Arthur Marks has certainly been getting a lot of love around these parts lately, hasn’t he? Recently I more or less politely begged for a long-overdue reappraisal of his fine Pam Grier flick Friday Foster, and today I’m here to spread the good word about what is undoubtedly his absolute masterwork (a term regular readers of this site will know I don’t toss around loosely), 1973’s Detroit 9000.
Honestly, this is one of those movies I probably should have reviewed ages ago, but now’s as good a time as any seeing as how Lionsgate has recently re-released it on DVD alongside The Mighty Peking Man and Jack Hill’s Swtichblade Sisters in a nifty little package called “Quentin Tarantino’s Rolling Thunder Pictures Triple Feature,” Tarantino having acquired the rights to all three titles back in the 1990s for the midnight screening/revival circuit. None of the films contain any extra features to speak of, but they do feature nicely remastered widescreen transfers and perfectly serviceable mono sound, and seeing as how the disc retails for under ten bucks from most online outlets — well, how many ways can you say “essential purchase?”
But enough with the free plug for Lionsgate product. What sets Detroit 9000 apart from much of the other blaxploitation fare of the time (a category which this flick may or may not actually fall into — it’s certainly debatable) is the intelligence and extra level of humanity and characterization that Marks, his fine cast, and screenwriter Orville H. Hampton inject into the proceedings. Sure, this is a pretty goddamn violent pressure-cooker of a flick, with uneasy police partners Lt. Danny Bassett (the legendary-in-my-book Alex Rocco) and Sgt. Jesse Williams (Hari Rhodes) tasked with tracking down the armed masked men who ripped off $400,000 from a black-tie fundraiser for ethically-questionable African-American congressman Aubrey Hale Clayton (Rudy Challenger), and okay, Scatman Crothers pops up along the way as — gosh, what a shocker — a crooked preacher-man, and fair enough, some bits of dialogue are “borrowed” directly from Dirty Harry, as is a heavy dose of atmosphere, but that doesn’t mean this isn’t a slice of B-movie bad-ass-ness worth taking seriously.
For one thing, nobody here is a saint. Both leads are deeply flawed, all-too-human individuals, and Rocco and Rhodes turn in superb performances that bring out all the nuances in the script. This is an intelligent story delivered by intelligent performers with a firm grasp on the surprising subtlety inherent in the material. sure, the old “this is a conspiracy that reaches all the way to the top” angle was predictable even by 1973, but come on — would you honestly have it any other way? Some things become formulaic simply because — well, they work. And Detroit 9000 doesn’t just work, it works overtime, providing a very real sense of the intense political weight being brought to bear on these guys to crack this case open, and crack it open quickly. As long as they find an “acceptable” solution, of course —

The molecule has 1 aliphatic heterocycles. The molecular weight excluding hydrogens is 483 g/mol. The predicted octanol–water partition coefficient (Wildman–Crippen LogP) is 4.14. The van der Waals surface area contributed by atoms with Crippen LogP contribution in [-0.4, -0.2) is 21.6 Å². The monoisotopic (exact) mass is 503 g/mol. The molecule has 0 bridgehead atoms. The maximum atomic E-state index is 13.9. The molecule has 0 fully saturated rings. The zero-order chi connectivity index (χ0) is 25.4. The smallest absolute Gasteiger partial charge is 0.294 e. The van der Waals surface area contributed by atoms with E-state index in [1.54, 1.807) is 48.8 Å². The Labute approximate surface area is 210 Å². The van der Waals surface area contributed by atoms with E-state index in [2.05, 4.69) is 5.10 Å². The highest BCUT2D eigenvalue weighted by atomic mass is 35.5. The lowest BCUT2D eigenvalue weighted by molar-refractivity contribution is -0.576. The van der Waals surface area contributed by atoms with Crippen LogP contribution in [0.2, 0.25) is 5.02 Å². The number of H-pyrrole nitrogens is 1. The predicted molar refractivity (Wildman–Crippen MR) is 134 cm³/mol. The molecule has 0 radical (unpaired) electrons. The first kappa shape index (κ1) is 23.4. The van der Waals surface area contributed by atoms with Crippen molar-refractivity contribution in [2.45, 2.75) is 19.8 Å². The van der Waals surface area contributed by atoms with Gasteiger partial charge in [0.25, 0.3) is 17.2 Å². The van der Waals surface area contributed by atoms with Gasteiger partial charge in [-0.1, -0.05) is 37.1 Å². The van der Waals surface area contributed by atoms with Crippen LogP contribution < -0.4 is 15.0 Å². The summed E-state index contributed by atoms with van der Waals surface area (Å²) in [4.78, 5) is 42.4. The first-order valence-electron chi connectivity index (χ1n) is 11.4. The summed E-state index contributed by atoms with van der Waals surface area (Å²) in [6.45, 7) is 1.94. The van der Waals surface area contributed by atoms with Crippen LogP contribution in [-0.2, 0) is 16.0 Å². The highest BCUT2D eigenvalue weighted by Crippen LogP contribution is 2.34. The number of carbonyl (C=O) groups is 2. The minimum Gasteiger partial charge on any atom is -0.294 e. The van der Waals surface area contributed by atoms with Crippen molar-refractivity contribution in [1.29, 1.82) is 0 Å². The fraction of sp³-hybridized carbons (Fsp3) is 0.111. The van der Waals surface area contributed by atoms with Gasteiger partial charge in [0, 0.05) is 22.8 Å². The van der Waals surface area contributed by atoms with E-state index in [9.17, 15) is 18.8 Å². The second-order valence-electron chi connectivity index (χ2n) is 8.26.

And that means, of course, even more stress for our fallible-yet-intrepid twosome, since it’s a lead-pipe cinch that the answers they find aren’t going to be what the higher-ups want to hear. Rest assured, though — in a world where the good guy aren’t so great, the presumed bad guys aren’t necessarily so bad, either (even when they are, if you get my meaning), so definitely expect a few surprises along the way.
Marks, absolute master of pacing that he is, keeps things moving along at a very nice clip here, and there’s never a dull moment — the action scenes are explosive and fraught with drama and tension, but even the quieter moments aren’t so quiet as every word in every off-handed exchange does at least something to propel the main narrative forward. This is a very economical film (both metaphorically and, I’m sure, literally), and the always-resourceful Arthur doesn’t waste a frame. Run to the kitchen or bathroom and you’re guaranteed to miss something — good thing for that “pause” button.
Detroit’s a simmering powder keg of barely-subsumed racial tensions here, as well, and that only adds to the brooding-bordering-on-oppressive vibe that this film captures. Anything could happen at any moment — look at a guy the wrong way and things are gonna blow sky high. Any alliances formed are temporary, purely for the sake of expediency, and susceptible to fracture without a moment’s notice. Buckle up, folks — the road start out bumpy and it only gets bumpier. All of which is fun, of course, but it means you’ve gotta keep your wits about you, as well — and trust me, when the shit hits the fan at the end, you’ll be glad you did.
There’s no two ways about it, friends — Detroit 9000 (the title refers to a distress code on the police radio band, if you were wondering) is the real deal. There’s no slack in its act. It’s not afraid to get its hands dirty because they were never clean to begin with. Good times are fun and all, but they’re transitory, fleeting; the best times come with a price and force you to remember them, even when it’s inconvenient. This flick is a terrific piece of crime drama from start to finish, but it demands — and takes — its pound of flesh along the way. Get your ass off my blog and watch it right now.